In Hartpence, the Career Services Commission (Commission) had affirmed the dismissal of Hartpence from his position as a youth supervisor after Hartpence had fallen and was rendered unconscious while leading a mountain climb with kids from the Youth Forestry Camp. We cited with approval cases that "point to incompetence [as] arising from a course of conduct or a series of incidents" (citing Tichenor v. Orleans Parish Sch. Bd., 144 So.2d 603 (La.App.1962) (teacher fired for incompetence based upon six incidents); Berkan v. State Bd. of Personnel, 61 Wis.2d 644 (1974) (state employee terminated for gross misconduct based upon thirteen charges)); see also Collins v. Iowa Liquor Control Comm'n, 252 Iowa 1359 (1961) (holding incompetence arises from habitual failure). In agreeing that incompetence generally arises from habitual failure, we quoted the following from Collins: "[A] person who habitually fails to perform his work with the degree of skill or accuracy usually displayed by other persons regularly employed in such work is incompetent. And the same is true of one who usually performs substantially less than others regularly so employed." Hartpence, supra (quoting Collins). For example, Collins involved an employee who consistently made errors over a period of months at an exponentially greater rate than any other employee and also was twice as slow as other employees.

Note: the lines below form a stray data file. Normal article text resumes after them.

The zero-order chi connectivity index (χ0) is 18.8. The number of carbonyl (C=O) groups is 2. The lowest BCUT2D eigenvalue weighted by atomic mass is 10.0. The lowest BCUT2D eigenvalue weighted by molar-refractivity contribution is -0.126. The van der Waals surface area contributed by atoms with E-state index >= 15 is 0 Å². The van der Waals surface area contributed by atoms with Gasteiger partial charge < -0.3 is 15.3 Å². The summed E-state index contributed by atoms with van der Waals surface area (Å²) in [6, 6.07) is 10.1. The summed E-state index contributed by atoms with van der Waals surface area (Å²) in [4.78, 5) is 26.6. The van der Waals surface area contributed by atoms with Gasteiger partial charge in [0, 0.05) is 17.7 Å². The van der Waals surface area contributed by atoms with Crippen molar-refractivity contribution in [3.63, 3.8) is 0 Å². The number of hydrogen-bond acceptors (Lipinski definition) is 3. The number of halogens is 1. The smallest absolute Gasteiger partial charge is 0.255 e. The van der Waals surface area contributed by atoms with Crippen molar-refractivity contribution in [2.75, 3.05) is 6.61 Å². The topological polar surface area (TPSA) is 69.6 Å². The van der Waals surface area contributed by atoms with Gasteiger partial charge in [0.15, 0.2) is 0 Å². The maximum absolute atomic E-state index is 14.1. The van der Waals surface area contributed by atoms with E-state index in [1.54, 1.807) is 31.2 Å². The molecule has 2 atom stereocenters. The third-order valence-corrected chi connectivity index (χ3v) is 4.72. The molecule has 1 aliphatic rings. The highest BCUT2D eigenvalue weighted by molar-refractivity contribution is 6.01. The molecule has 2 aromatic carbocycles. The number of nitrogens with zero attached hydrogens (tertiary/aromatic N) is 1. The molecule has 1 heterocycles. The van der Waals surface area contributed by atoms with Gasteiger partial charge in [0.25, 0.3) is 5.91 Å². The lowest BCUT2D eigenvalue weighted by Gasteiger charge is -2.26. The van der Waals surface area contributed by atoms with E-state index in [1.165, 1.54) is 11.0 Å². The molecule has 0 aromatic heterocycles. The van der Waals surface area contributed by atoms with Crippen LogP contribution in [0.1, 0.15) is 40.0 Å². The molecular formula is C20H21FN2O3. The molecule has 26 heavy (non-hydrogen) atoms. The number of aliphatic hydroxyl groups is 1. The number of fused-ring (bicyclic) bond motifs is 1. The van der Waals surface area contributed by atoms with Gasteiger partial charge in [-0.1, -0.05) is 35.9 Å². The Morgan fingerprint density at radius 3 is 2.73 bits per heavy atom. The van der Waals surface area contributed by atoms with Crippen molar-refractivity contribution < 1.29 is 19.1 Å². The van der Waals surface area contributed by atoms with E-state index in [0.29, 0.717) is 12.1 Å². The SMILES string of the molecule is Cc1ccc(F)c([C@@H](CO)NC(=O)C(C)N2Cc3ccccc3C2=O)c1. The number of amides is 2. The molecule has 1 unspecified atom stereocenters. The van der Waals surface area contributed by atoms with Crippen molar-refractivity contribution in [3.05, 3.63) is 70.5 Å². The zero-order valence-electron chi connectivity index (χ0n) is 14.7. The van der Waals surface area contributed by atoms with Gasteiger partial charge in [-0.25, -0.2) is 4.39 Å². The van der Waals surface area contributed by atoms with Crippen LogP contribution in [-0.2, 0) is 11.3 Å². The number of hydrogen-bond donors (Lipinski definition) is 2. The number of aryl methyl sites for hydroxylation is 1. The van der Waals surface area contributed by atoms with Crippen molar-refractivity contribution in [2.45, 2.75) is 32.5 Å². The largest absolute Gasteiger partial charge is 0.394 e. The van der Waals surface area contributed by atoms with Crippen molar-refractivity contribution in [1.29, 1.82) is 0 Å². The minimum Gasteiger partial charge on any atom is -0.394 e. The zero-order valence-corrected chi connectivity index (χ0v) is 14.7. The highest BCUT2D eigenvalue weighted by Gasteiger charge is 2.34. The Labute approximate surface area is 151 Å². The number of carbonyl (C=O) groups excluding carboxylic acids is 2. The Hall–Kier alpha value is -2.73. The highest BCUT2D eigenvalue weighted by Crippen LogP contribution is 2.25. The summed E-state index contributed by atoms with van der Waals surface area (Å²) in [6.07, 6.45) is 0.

In Hartpence, we concluded that "the Commission's findings of fact address only the isolated instance of appellee's fall. Since incompetency arises from habitual and on-going actions, this finding does not support the Commission's conclusion of incompetency." Similarly, the Faith School Board's decision to terminate its contract with Collins on the basis of one ill-advised answer, honestly given, was not the type of habitual and ongoing action that would support Board's conclusion that Collins was incompetent. See McCoy v. Thompson, 677 P.2d 839, 842 (Wyo.1984) (holding "a single honest failure in the performance of one's duties does not without more amount to incompetency.").